Why Content Marketing Needs Stories

Sep 07, 2016


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Article ImagePicture the bustling JFK airport in New York. When author Elizabeth Gilbert opens her TED Talk, Success, Failure, and the Drive to Keep Creating, she describes a humorous moment in that airport. Two women approach Gilbert and ask if she had anything to do with the bestseller, Eat, Pray, Love.

"Yes, I did," Gilbert tells them.

"See, I told you that's the girl who wrote the book based on that movie," one woman tells her friend.

The audience laughs at her tale and Gilbert launches into a poignant comparison of her struggles at the beginning of her career and again when she tried to write a successful follow-up to her breakout "mega hit." In other words, the airport moment Gilbert creates on stage functions as a springboard to her talk's big idea.

Content marketers, challenged with creating a steady stream of content to fill their digital marketing pipelines, can learn from Gilbert's approach. It's a classic TED formula and one I've broken down into the Story Comes First method. You might question whether stories will break through the SEO noise for your content. I'll argue that when you depend on your audience to "like" and "share" your content, stories are the best way to engage their emotionally-interested selves.

Think of it as the secret ingredient that enables automated marketing programs to serve people-centric content. Social media, email acquisition and content publishing tools give brands the greenlight to publish directly to their audiences. Yet a publishing approach requires a journalist's mindset. And that starts with a story based on what the reader cares about, not your brand's message.

Why Brands Should Put Stories First

Here's how it works. Traditional marketing content often starts with a description of the brand's product, service or technology; or it provides a thirty thousand foot view of the market situation and need for a product or service. Case stories, if included, are bunched up at the end or in sidebars. 

Traditional Marketing Infographic

Alternatively, journalism and fiction typically begin with a moment that puts the reader directly into a setting with a character and his or her need.

At JFK airport, author Elizabeth Gilbert encounters two women who reinforce her fear that she’ll never write as good a second book as Eat, Pray, Love –one that inspired a hit movie starring Julia Roberts.

This approach turns the familiar marketing formula on its head by starting with a moment and then backing out to describe the audience need, why the audience has that need, the big idea, and then how the brand’s product or services solve the need.

Story Comes First Infographic

We’re all familiar with how large brands use stories to share their big ideas. GE commercials come to mind. Newer content initiatives such as Coca-Cola Journey and Microsoft Stories feature articles that begin with stories to engage their audiences. However, smaller brands, particularly B2B, can create impact with a story-based approach. For an ebook on a new digital self-service technology, we created a millennial character named, Jessica, and opened chapter one with her morning run to describe the audience need and why millennials expect customer service on demand.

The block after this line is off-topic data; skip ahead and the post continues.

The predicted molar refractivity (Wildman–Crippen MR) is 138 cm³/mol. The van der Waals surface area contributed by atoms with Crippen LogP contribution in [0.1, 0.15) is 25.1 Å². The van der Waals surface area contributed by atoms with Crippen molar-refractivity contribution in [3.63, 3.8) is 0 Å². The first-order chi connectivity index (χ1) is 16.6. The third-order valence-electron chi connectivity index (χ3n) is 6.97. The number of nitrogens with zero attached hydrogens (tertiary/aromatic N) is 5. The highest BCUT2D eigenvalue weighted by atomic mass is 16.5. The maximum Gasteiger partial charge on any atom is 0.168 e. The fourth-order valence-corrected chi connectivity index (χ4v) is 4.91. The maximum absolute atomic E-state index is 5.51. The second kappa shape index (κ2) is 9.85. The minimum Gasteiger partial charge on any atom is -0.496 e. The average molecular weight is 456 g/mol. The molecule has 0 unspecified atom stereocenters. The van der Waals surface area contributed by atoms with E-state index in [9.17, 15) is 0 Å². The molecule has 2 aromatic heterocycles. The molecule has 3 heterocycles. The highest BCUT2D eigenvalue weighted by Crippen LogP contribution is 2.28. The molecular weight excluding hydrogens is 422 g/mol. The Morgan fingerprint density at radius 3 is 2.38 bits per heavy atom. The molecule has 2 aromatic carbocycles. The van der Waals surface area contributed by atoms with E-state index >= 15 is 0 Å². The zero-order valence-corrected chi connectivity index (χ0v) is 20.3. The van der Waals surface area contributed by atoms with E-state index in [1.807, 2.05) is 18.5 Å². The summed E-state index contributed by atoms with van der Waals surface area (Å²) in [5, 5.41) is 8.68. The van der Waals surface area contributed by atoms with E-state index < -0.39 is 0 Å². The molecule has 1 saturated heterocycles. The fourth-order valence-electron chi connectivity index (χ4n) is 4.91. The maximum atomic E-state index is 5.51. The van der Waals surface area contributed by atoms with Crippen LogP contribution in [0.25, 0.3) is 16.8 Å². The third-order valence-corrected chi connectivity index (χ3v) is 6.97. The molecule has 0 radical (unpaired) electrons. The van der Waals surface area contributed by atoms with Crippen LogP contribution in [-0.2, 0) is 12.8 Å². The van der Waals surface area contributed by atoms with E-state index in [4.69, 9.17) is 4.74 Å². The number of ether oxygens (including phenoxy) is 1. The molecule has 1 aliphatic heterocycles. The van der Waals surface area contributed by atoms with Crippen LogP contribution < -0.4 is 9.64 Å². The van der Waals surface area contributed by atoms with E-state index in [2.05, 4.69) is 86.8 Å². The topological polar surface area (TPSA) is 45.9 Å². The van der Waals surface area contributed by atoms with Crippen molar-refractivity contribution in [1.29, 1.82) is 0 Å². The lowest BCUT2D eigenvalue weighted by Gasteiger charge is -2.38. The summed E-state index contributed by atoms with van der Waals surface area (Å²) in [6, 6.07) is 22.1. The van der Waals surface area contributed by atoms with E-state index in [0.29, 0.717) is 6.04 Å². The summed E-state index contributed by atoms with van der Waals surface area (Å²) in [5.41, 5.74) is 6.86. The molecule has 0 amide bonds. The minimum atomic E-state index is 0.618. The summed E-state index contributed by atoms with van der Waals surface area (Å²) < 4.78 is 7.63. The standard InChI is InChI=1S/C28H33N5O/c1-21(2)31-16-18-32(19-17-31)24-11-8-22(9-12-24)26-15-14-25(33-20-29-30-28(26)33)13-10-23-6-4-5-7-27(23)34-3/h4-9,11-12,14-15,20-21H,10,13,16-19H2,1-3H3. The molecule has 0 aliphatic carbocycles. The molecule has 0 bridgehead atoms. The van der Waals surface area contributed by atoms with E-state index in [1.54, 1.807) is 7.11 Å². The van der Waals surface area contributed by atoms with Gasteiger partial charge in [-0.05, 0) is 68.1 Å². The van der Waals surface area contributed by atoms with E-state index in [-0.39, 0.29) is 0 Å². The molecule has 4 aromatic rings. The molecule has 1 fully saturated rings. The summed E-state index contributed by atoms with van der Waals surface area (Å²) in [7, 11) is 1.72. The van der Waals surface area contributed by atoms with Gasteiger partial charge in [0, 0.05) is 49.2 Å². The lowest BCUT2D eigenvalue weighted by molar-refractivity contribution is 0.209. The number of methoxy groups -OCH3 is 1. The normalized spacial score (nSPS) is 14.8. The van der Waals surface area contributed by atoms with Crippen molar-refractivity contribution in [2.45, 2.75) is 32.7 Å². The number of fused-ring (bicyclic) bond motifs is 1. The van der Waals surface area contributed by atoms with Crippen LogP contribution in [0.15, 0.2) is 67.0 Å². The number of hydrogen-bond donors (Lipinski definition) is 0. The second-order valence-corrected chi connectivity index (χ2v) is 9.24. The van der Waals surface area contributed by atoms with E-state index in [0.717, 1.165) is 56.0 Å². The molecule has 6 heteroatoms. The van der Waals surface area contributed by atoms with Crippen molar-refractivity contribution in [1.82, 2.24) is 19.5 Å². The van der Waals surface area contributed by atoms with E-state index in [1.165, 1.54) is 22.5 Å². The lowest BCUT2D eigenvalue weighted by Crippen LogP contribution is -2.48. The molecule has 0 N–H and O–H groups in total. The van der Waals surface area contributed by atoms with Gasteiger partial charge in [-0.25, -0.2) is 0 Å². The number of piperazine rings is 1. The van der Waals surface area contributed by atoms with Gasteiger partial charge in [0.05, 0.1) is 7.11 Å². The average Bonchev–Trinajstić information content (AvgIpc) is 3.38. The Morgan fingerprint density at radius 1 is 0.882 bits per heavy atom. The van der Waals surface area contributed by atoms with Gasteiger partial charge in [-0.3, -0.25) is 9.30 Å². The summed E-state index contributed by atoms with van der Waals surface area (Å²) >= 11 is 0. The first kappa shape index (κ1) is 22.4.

I’ve used the Story Comes First method for B2B and B2C trade books, ebooks, articles, and blog posts. It forces me to drill down into why a product or service matters to an audience and to start the content there rather than with what I, as a marketer, want to tell them. After all, every product, service or technology enables a human moment. This method is all about capturing and describing that moment.

How to Build Stories

How do you find or create moments? If you don’t understand how customers use a product, it can be hard to develop audience moments. Review customer studies, focus group transcripts or better yet, sit in on focus groups and interviews to hear firsthand the details of how a product or service is used.

For B2B, meet with clients or speak with sales reps who talk to them. The only way to build real stories is to hear about them. When I was a consultant, one client wanted a compelling landing page for a new weight reduction app. We spoke with a writer who had spoken with a sales rep who had spoken to the client’s client, thus we were several times removed from the actual customers and how they used the product. Nevertheless, we gleaned enough information to write about a woman who could check calorie counts by the pool on vacation in Bermuda.

In other words, you may need to make the stories up. When I write about emerging technology trends for Smarter With Gartner, the branded journalism site for global research and advisory firm, Gartner, I speak with the research analyst about how a new technology might be used in a business or lifestyle setting. Instead of opening the article, Gartner Predicts Our Digital Future, by describing autonomous software agents and smart machines, I created the scenario of eating in a restaurant where a server adjusts your plate at an angle sure to please the “robo-boss.”

Essentially, we break down how people might use new technologies in familiar scenarios. This shifts the brand tone from tech-speak to human moments.

Use the Story Comes First method to outline short and long form content including blog posts, bylines, eBooks, white papers, and presentations. When you need to create a content marketing article from scratch, the method provides the structure and inspiration to get started. It also reminds you to start with a story, and it can counter the tendency to tell your audience what you want them to know before you have shown them why they should care.